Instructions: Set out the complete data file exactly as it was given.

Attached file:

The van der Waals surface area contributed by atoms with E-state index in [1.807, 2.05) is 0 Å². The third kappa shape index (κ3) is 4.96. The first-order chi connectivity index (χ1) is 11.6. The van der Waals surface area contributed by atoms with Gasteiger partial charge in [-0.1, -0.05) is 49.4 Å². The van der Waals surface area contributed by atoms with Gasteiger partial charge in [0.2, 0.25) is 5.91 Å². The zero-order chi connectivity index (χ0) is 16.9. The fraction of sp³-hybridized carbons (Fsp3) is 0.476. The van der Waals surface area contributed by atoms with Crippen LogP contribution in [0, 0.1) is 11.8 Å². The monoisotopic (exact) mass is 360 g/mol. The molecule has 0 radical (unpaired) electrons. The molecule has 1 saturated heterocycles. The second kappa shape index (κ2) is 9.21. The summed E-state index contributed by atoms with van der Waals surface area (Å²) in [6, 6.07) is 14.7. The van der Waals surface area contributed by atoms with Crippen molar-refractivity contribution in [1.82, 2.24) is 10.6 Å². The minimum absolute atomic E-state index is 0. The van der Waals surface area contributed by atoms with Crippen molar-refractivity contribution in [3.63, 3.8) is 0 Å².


The van der Waals surface area contributed by atoms with E-state index in [1.807, 2.05) is 0 Å². The third kappa shape index (κ3) is 4.96. The first-order chi connectivity index (χ1) is 11.6. The van der Waals surface area contributed by atoms with Gasteiger partial charge in [-0.1, -0.05) is 49.4 Å². The van der Waals surface area contributed by atoms with Gasteiger partial charge in [0.2, 0.25) is 5.91 Å². The zero-order chi connectivity index (χ0) is 16.9. The fraction of sp³-hybridized carbons (Fsp3) is 0.476. The van der Waals surface area contributed by atoms with Crippen LogP contribution in [0, 0.1) is 11.8 Å². The monoisotopic (exact) mass is 360 g/mol. The molecule has 0 radical (unpaired) electrons. The molecule has 1 saturated heterocycles. The second kappa shape index (κ2) is 9.21. The summed E-state index contributed by atoms with van der Waals surface area (Å²) in [6, 6.07) is 14.7. The van der Waals surface area contributed by atoms with Crippen molar-refractivity contribution in [1.82, 2.24) is 10.6 Å². The minimum absolute atomic E-state index is 0. The van der Waals surface area contributed by atoms with Crippen molar-refractivity contribution in [3.63, 3.8) is 0 Å².